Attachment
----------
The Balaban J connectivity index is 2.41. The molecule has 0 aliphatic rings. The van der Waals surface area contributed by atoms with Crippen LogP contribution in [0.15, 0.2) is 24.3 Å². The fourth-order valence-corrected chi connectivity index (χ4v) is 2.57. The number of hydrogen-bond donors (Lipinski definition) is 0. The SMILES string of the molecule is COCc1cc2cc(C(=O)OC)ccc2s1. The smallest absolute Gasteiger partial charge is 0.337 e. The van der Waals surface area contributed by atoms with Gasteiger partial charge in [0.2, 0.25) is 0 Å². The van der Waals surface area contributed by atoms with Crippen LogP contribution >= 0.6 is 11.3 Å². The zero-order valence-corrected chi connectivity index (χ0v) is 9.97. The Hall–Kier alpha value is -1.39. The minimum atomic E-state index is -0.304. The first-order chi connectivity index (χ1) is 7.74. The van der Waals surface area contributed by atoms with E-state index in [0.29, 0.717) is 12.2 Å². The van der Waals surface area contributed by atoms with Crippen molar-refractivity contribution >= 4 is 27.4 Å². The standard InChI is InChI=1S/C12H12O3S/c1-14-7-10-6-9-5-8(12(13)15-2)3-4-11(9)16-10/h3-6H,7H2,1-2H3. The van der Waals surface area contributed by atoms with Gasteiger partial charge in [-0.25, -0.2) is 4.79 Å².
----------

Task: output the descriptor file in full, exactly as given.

The Balaban J connectivity index is 2.41. The molecule has 0 aliphatic rings. The van der Waals surface area contributed by atoms with Crippen LogP contribution in [0.15, 0.2) is 24.3 Å². The fourth-order valence-corrected chi connectivity index (χ4v) is 2.57. The number of hydrogen-bond donors (Lipinski definition) is 0. The SMILES string of the molecule is COCc1cc2cc(C(=O)OC)ccc2s1. The smallest absolute Gasteiger partial charge is 0.337 e. The van der Waals surface area contributed by atoms with Gasteiger partial charge in [0.2, 0.25) is 0 Å². The van der Waals surface area contributed by atoms with Crippen LogP contribution >= 0.6 is 11.3 Å². The zero-order valence-corrected chi connectivity index (χ0v) is 9.97. The Hall–Kier alpha value is -1.39. The minimum atomic E-state index is -0.304. The first-order chi connectivity index (χ1) is 7.74. The van der Waals surface area contributed by atoms with E-state index in [0.29, 0.717) is 12.2 Å². The van der Waals surface area contributed by atoms with Crippen molar-refractivity contribution >= 4 is 27.4 Å². The standard InChI is InChI=1S/C12H12O3S/c1-14-7-10-6-9-5-8(12(13)15-2)3-4-11(9)16-10/h3-6H,7H2,1-2H3. The van der Waals surface area contributed by atoms with Gasteiger partial charge in [-0.25, -0.2) is 4.79 Å².